Sunday, October 5, 2008

...In This Economy? Even the Chains Fall

The Creative Loafing logo--more like shelter from the IRS...

In the model of WaMu and the rest of the world's more "stable" institutions, one of the country's leading alternative weekly chains (an ironic idea, no?), Creative Loafing, filed for bankruptcy last week. Print is dead, remember?

Simultaneously, the New York Sun published its "last issue" a couple of times, in the tradition of those Everything Must Go, one day only sales that end up lasting weeks.

New York Press had a vague obit for both rags, mostly wondering the eventual fate of each, a question that may have been answered when Loafing CEO Ben Eason told Atlanta Magazine that he, "wants his journalists to be filling their websites up every day with fresh content. And not just fresh content, but links to other stories written by anyone in the world."

But as laid out in this Gawker post, we have enough bloggers talking about each other's stories--we need someone to do some reporting!

And so Gawker's oddly self-aware blogger proposed a solution:
Fuck an alt-weekly. Become and Alt-monthly. Keep the features. Take your time. Consolidate. Save on printing costs. Save journalismism. And try not to go broke. Your cities will thank you.
Talk about a moment of clarity. Blogging on the level of news aggregation is less an alternative medium than a symptom of lacking capital. Opinions are cheap. We've seen it on the twenty-four hour news cycle and we see it daily on the web, and though ad revenue may be shrinking, I'd love to see someone (anyone!) attempt to make their dollar work for them. Shake it up if you have to, fire some people, cut some corners where necessary, and change the game. Just don't give up on journalism just yet. Not today, not in a world like this.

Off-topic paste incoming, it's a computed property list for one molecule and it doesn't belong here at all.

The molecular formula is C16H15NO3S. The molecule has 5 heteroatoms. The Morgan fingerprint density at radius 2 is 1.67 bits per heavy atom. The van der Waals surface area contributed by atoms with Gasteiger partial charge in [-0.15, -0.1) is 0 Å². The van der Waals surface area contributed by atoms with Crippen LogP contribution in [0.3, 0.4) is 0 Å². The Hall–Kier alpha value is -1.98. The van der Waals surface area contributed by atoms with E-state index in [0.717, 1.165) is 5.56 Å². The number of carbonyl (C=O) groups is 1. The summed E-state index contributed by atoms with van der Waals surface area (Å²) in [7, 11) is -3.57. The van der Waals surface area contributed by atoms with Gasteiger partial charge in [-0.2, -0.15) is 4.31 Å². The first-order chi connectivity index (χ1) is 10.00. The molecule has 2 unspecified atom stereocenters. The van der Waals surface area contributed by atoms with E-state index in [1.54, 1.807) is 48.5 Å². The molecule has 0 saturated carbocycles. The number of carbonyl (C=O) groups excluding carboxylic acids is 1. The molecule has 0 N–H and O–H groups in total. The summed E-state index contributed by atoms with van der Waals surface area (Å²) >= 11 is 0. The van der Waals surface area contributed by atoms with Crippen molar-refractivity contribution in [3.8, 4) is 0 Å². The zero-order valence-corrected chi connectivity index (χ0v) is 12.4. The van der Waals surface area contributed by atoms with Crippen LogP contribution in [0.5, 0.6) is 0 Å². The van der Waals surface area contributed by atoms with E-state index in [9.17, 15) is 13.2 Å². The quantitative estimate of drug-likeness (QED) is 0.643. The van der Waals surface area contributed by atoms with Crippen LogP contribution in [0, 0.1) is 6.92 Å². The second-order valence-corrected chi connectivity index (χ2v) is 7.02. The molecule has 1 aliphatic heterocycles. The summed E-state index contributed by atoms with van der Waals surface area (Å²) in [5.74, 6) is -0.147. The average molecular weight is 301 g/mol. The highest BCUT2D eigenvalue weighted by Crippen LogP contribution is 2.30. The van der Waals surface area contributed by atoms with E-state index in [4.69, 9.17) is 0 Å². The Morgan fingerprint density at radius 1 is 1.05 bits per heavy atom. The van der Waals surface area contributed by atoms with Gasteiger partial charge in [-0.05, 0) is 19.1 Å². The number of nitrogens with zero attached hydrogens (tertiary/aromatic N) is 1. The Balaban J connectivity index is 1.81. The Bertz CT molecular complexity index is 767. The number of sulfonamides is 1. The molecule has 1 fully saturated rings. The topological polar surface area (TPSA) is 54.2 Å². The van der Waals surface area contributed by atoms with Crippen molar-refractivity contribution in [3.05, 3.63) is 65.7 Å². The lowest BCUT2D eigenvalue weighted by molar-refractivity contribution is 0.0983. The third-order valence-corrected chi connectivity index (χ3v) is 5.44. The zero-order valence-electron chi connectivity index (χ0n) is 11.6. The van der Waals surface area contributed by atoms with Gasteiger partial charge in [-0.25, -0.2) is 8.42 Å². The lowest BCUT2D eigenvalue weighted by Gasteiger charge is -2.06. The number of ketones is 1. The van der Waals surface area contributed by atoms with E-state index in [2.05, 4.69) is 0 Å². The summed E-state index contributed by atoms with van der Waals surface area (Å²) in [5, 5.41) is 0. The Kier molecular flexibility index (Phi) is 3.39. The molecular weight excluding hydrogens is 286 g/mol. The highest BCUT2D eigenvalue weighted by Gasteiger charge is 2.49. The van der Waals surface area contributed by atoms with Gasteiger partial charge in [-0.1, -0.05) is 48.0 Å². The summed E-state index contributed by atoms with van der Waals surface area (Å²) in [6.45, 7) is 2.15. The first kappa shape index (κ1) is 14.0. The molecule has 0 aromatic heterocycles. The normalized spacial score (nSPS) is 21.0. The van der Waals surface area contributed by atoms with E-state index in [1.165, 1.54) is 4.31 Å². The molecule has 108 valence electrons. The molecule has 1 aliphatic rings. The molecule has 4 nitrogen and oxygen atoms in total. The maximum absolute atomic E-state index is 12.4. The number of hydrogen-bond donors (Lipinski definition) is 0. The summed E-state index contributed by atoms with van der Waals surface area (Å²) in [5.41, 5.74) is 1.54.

1 comment:

M. Dery said...

Straight up, no chaser: snarkily funny and unapologetically opinionated, yet well-supported by sources. Excellent. But your ending's a bit of a wet fizzle, because you don't tell us HOW alt.whatevers are going to survive in a flatlining economy, when Craig's List is bleeding newspaper classifieds white and Everything That Can Be Digital, Will Be (WIRED magazine, 1990-something). Fine and well to exhort editors to listen to their better angels and soldier on boldly, but where's the money going to come from, even for a monthly? But I'm thrilled to hear someone expose the naked emperor of aggregated content for the farce it is. Some day soon, we're going to wake up to an online newsworld that consists of everybody linking to Kevin Bacon, by a couple degrees of separation, and nobody doing the tough gruntwork of actually reporting. How much refried, micronuked opinion can we eat before we O.D. on the stuff?